AP Sports Writer
BORMIO, Italy -- Picture this for the Sochi Olympics: Bode Miller not allowed to defend his super-combined title, Lindsey Vonn limited to two events and other medal contenders held out of some of their favorite disciplines.
It’s a scenario that top skiers are calling "absurd" but that could become a reality -- at least, that’s how the big Alpine nations are interpreting the International Ski Federation’s (FIS) complex new Olympic qualifying rules.
"We’re waiting for FIS to clarify what it means and how it works," U.S. Ski Team men’s head coach Sasha Rearick told The Associated Press on Monday -- three weeks before he has to name his team for Sochi. "It’s critical that we have a fair solution and the top athletes can compete in the events they deserve to."
At issue are rules put in place last year to help smaller nations gain Olympic qualifying spots. In the fine print, the rules require skiers to finish a certain number of races in a discipline over last season and this season -- up to Jan. 19 -- to qualify for that event in Sochi. It’s five races for the technical events of slalom and giant slalom, and three for the speed events of downhill, super-G and super-combined.
For the men’s super-combined, those rules mean Miller, American world champion Ted Ligety and Austrian standout Benjamin Raich could all miss out. And the injured Vonn -- if she decides to compete in Sochi -- would be limited to just two events -- downhill and super-G.
Miller took off last season to let his surgically repaired left knee heal, Vonn has not raced much since crashing at last season’s worlds and subsequent knee surgery. And while Ligety won gold medals in super-G, super-combined and giant slalom at last season’s worlds, he did not finish the only two World Cup super-combined races last season.
Raich and fellow Austrians Anna Fenninger and Kathrin Zettel also don’t have enough results in super-combi.
"It’s stupid. It’s not a good rule," said Peter Schroecksnadel, the president of the Austrian ski federation. "The strongest nations should be able to have the strongest athletes."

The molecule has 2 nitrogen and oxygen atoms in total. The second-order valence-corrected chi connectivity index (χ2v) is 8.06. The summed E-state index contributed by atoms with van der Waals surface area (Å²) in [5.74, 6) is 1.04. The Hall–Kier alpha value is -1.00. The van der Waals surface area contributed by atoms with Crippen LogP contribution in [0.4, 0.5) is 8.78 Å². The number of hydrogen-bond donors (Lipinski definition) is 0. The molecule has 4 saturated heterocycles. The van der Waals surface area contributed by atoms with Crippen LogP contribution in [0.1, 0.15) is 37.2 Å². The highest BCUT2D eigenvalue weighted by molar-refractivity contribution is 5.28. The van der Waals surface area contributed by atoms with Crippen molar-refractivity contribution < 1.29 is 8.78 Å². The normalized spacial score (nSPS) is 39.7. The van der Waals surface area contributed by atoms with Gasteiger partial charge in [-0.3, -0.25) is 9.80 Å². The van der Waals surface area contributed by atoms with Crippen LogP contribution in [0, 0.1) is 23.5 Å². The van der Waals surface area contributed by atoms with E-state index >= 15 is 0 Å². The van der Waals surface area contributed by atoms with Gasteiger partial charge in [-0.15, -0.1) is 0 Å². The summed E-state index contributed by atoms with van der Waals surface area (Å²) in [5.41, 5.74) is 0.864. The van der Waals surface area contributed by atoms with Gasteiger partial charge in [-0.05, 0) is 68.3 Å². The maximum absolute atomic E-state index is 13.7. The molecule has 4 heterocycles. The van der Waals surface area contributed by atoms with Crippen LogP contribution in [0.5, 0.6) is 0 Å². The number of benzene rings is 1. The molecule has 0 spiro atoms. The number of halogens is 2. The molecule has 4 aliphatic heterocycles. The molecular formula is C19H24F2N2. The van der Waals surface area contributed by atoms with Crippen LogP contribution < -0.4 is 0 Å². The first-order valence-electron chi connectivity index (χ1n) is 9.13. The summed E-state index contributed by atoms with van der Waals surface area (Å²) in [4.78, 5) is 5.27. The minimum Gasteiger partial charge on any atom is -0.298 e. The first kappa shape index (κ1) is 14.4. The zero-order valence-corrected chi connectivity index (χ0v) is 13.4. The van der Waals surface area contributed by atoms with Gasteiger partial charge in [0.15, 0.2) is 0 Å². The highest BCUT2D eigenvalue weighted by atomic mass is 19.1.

FIS men’s World Cup director Gunter Hujara is promising a last-minute change.
"We will handle it at the end," he announced at a team captain’s meeting Sunday. "There may be some adaptations done in the next few days. That’s the only answer I can give for now."
FIS secretary general Sarah Lewis did not immediately respond to a request for comment.
The rules states that the previous results don’t have to come in a World Cup race, but could also be in the lower-tier Europa Cup and other FIS events.
That’s why the Austrian ski federation set up FIS super-combined races on home snow in Innerkrems last week -- one of which was won by Frederic Berthold, the son of Austria men’s head coach Mathias Berthold. The Austrians were initially planning to enter Raich and other top athletes but then withdrew them, expecting a rule change.
Still, women’s super-combis are scheduled for Innerkrems this week.
"It’s crazy if you have to manipulate the system like that and implement races so you get starts," U.S. Alpine director Patrick Riml said.
With his gold-medal performance at the worlds as his only result, Ligety still needs two super-combined finishes to qualify. He could get one in the super-combi in Wengen, Switzerland, on Jan. 17, but would need one more.
"If they don’t let the best guys race then it would be absurd," Ligety said. "It wouldn’t be an event. ... They’ll get it figured out. They’ll make it so the best guys can race. It wouldn’t make any sense otherwise."
Ligety, Miller, Vonn and the Austrians would still qualify for the Olympics in other events.
Another issue is the number of racers that the big teams can bring to Sochi. Usually, for teams like Austria, Switzerland and the U.S. it’s 22. But for now, Austria and Switzerland are at 20 and the U.S. is only at 19.
But the numbers will go up once the small nations give back the spots they don’t need -- or can’t fill.
"The big nations should not wait for small nations to give spots back so we can have our top athletes performing," Riml said. "They have to rethink the whole system. It’s not right."